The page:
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Peripheral vibro-tactile displays

Martin Pielot, Rodrigo de Oliveira

Peripheral vibro-tactile displays

ACM, Proceedings of the 15th international conference on Human-computer interaction with mobile devices and services, August 2013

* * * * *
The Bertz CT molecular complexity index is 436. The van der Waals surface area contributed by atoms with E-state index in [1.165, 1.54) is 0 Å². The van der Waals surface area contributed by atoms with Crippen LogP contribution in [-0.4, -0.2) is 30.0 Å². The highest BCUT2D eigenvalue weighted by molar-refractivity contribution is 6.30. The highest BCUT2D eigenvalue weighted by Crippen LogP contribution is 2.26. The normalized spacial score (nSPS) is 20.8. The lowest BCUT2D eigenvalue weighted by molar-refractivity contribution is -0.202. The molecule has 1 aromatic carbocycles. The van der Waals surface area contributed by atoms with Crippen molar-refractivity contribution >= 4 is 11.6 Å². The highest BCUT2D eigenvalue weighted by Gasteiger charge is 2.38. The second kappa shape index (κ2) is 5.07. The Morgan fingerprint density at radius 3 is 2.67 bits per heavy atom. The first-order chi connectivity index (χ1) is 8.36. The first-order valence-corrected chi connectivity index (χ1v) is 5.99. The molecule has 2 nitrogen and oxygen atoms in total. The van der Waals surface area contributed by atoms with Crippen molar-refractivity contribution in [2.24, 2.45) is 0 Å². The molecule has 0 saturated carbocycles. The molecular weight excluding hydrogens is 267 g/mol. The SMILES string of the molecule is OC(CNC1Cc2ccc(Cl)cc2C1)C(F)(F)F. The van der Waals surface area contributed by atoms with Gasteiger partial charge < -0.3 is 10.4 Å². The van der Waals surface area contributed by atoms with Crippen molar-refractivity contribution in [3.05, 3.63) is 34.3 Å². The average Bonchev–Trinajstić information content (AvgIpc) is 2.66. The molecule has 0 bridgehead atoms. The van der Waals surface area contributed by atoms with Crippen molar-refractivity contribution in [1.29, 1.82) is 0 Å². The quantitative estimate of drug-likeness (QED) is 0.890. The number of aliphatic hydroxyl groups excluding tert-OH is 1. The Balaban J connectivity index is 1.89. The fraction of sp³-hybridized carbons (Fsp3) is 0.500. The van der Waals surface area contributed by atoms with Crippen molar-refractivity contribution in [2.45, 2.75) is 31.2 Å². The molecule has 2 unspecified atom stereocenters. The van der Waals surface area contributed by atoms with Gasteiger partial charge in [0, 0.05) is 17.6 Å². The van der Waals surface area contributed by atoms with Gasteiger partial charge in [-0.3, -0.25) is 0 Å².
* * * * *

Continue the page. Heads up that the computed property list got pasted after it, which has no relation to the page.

We report from a study exploring the boundaries of the pe- ripheral perception of vibro-tactile stimuli. For three days, we exposed 15 subjects to a continual vibration pattern that was created by a mobile device worn in their trouser pocket. In order to guarantee that the stimuli would not require the sub- jects focal attention, the vibration pattern was tested and refined to minimise its obtrusiveness, and during the study, the participants adjusted its intensity to just above their personal detection threshold. At random times, the vibration stopped and participants had to acknowledge these events as soon as they noticed them. Only 6.5% of the events were acknowledged fast enough to assume that the cue had been on the focus of the participants’ attention. The majority of events were answered between 1 and 10 minutes, which indicates that the participants were aware of the cue without focussing on it. In addition, participants reported not to be annoyed by the signal in 94.4% of the events. These results provide evidence that vibration patterns can form non-annoying, lightweight information displays, which can be consumed at the periphery of a users attention. 

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